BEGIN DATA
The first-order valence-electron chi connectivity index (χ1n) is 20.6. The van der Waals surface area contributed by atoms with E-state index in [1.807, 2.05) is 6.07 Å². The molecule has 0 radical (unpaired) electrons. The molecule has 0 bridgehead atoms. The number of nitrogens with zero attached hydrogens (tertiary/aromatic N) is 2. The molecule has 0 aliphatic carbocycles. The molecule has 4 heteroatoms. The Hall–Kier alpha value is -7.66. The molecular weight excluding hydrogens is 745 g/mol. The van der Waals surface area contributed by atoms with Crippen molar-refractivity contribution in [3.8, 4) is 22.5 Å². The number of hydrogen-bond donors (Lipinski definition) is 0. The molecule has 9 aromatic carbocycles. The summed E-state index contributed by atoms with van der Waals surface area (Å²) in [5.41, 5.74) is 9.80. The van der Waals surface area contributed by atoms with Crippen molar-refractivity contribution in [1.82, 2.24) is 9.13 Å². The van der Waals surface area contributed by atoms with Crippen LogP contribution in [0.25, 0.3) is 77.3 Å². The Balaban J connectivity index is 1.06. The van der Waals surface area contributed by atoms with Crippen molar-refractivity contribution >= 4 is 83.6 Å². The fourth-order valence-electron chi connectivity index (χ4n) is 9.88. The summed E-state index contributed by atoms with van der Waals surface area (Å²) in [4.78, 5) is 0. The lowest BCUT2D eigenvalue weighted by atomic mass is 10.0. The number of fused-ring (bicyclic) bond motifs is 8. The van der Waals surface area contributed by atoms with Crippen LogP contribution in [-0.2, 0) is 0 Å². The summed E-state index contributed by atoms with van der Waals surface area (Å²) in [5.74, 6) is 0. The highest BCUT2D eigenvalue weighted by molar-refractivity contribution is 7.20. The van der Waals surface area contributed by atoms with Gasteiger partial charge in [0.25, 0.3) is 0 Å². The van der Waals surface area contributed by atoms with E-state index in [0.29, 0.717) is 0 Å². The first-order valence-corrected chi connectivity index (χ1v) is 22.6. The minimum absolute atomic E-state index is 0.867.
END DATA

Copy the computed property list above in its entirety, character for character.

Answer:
The first-order valence-electron chi connectivity index (χ1n) is 20.6. The van der Waals surface area contributed by atoms with E-state index in [1.807, 2.05) is 6.07 Å². The molecule has 0 radical (unpaired) electrons. The molecule has 0 bridgehead atoms. The number of nitrogens with zero attached hydrogens (tertiary/aromatic N) is 2. The molecule has 0 aliphatic carbocycles. The molecule has 4 heteroatoms. The Hall–Kier alpha value is -7.66. The molecular weight excluding hydrogens is 745 g/mol. The van der Waals surface area contributed by atoms with Crippen molar-refractivity contribution in [3.8, 4) is 22.5 Å². The number of hydrogen-bond donors (Lipinski definition) is 0. The molecule has 9 aromatic carbocycles. The summed E-state index contributed by atoms with van der Waals surface area (Å²) in [5.41, 5.74) is 9.80. The van der Waals surface area contributed by atoms with Crippen molar-refractivity contribution in [1.82, 2.24) is 9.13 Å². The van der Waals surface area contributed by atoms with Crippen LogP contribution in [0.25, 0.3) is 77.3 Å². The Balaban J connectivity index is 1.06. The van der Waals surface area contributed by atoms with Crippen molar-refractivity contribution >= 4 is 83.6 Å². The fourth-order valence-electron chi connectivity index (χ4n) is 9.88. The summed E-state index contributed by atoms with van der Waals surface area (Å²) in [4.78, 5) is 0. The lowest BCUT2D eigenvalue weighted by atomic mass is 10.0. The number of fused-ring (bicyclic) bond motifs is 8. The van der Waals surface area contributed by atoms with Crippen LogP contribution in [-0.2, 0) is 0 Å². The summed E-state index contributed by atoms with van der Waals surface area (Å²) in [5.74, 6) is 0. The highest BCUT2D eigenvalue weighted by molar-refractivity contribution is 7.20. The van der Waals surface area contributed by atoms with Gasteiger partial charge in [0.25, 0.3) is 0 Å². The van der Waals surface area contributed by atoms with E-state index in [0.29, 0.717) is 0 Å². The first-order valence-corrected chi connectivity index (χ1v) is 22.6. The minimum absolute atomic E-state index is 0.867.